I am always running out of time. Every day, every hour, every minute, it seems, I am smashing up against deadlines. Last week, in an attempt to do something nice for myself, I signed up for an online workshop to write a short story in seven days. And I did it. That’s the part that still amazes me. I know it’s only a first draft and Anne Lamott’s mantra (that each in their own way is particularly shitty) certainly applies here—but I did it! I constructed something out of thin air from start to finish. And more importantly I submitted it. This is huge for me.
You see after years and years of reading and wanting to be a writer, I don’t really have much to show for it. Four years of a weekly blog and almost daily journal entries (and that little thing called a thesis that took over my life) but nothing I would actually give to someone to read—complete with characters and actual dialogue. 4700 words and it’s mine, all mine.
It wasn’t easy. I had to ignore things: people in my life, pets, projects, baking… Even so, there was something hypnotic about coming back to the words I had written. But then there were the times when the words wouldn’t come and I told myself it was a farce; I always said I wanted to be a writer, but I was all talk and no action. When you read a book that path is opened up, waiting for you to follow it through to see what’s up ahead. When you’re the writer, you’re down on your knees laying the brick; the path stops wherever you are. The illusion of control can be intoxicating, but often it’s just debilitating.
Because I ignored most everything in my life last week, I find that I have fallen behind in important matters. Today’s deadline nearly did me in, to the point of a complete and total meltdown. There just was not enough time for me to get the house in order before we went on vacation. Yet we plunged on. We tidied and cleaned and made beds and hoped that the neighbors coming in would look the other way and miss the spiderwebs I hadn’t seen or ignore the state of my fridge when reaching in for the catfood (Pretty easy since the light is broken) At the eleventh hour M and I threw a bunch of stuff into a our duffle bag. I grabbed the toiletries and tossed them into a cardboard box that hadn’t yet been recycled and we made our way –first to grab T from his last period class and then to the ocean. After an hour into the trip I felt the chains to work and home loosening as I took a sip from my canning jar filled with days- old coffee now iced and improved. I wondered at how simple and uncomplicated it all could be.
What made the long cartrip worthwhile was listening to the radio, which I never do. I got the chance to hear an interview with Alice Munro, one of my heroes, as she talked about her work and winning the Nobel Prize. She touched upon about being guilty when she was writing and feeling that she should have been doing other things. I guess we all have those voices in our heads.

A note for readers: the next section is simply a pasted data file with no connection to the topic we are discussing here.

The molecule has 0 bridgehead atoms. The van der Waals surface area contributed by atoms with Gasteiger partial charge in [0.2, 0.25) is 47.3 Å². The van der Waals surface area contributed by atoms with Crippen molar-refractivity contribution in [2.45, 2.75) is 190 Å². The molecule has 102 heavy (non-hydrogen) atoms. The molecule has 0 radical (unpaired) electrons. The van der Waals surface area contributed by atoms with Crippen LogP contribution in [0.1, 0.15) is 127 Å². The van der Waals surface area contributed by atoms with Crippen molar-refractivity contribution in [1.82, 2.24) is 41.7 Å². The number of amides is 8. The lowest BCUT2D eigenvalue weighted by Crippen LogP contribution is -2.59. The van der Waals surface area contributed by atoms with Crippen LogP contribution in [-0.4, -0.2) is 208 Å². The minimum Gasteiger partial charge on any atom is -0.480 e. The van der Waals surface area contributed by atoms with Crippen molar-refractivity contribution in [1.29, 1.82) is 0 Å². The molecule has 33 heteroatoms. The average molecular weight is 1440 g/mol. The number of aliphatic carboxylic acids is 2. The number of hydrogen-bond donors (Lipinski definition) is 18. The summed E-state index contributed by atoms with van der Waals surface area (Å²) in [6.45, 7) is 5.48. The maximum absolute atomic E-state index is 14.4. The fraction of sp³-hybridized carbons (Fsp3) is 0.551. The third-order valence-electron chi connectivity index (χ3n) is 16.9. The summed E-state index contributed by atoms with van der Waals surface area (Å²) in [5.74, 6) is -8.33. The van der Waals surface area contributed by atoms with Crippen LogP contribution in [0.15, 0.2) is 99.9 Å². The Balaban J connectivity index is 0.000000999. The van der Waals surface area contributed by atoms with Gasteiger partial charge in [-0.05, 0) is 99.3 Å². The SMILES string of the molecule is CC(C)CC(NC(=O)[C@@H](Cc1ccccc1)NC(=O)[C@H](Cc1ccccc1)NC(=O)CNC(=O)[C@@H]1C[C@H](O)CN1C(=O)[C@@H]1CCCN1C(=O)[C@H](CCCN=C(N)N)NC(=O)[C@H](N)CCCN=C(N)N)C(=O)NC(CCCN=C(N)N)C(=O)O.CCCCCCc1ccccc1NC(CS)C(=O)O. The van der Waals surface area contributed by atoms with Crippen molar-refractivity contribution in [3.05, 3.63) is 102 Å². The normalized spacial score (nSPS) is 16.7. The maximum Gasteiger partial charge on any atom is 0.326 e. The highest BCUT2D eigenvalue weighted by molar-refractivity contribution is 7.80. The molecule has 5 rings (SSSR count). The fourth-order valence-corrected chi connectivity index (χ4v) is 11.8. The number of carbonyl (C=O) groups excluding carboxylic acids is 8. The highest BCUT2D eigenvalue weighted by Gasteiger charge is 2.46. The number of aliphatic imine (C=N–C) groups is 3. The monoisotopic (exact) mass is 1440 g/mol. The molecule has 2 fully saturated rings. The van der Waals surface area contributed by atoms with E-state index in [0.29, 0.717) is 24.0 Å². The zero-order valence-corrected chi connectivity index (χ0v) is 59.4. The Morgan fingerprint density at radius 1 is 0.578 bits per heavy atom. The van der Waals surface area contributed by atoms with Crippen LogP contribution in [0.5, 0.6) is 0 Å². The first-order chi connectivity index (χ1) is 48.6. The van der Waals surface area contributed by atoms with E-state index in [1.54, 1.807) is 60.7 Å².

I’d rather shut those particular ones out and focus on the ones who champion writing and short stories and being able to do the things you want to do even though it feels like you life is half over. But the reality is that it takes work, you can’t sit by the sidelines. You’ve got to wade in deep and when you’re there you can feel the way the words slip through your grasp like little fishes. And so you practice. You get up each day you write and write and write some more. You hone your craft, learn to negotiate and compensate for the way the water bends and your thoughts refract. Accept the way the things you want elude your grasp. Even so, all is not lost. For “There are things you can’t reach. But you can reach out to them, and all day long.” (Thank you Mary Oliver.)
This evening I found these words in an article Lorrie Moore wrote reviewing Munro’s “Hateship Courtship, Loveship, Marriage.” I have this particular book on CD. It lives in my car and I often pick a disc at random just to let the words wash over me. When I read Moore’s loving take on the book I found this passage by Munro especially inspiring. It helped me to put it all in perspective. I too want to find those words in my head and in the air. I want assemble them, maybe reconstruct my creation and feel giddy over the results. To make time in my life for the work and know that it’s worth it. Perhaps that’s enough for me to call myself a writer.
‘The coffee was reheated, black and bitter—its taste was medicinal, exactly what I needed. I was already feeling relieved, and now I began to feel happy. Such happiness, to be alone. To see the hot late-afternoon light on the sidewalk outside, the branches of a tree just out in leaf, throwing their skimpy shadows. To hear from the back of the shop the sounds of the ball game that the man who had served me was listening to on the radio. I did not think of the story I would make about Alfrida—not of that in particular—but of the work I wanted to do, which seemed more like grabbing something out of the air than constructing stories. The cries of the crowd came to me like big heartbeats, full of sorrows. Lovely formal-sounding waves, with their distant, almost inhuman assent and lamentation.
This was what I wanted, this was what I thought I had to pay attention to, this was how I wanted my life to be.’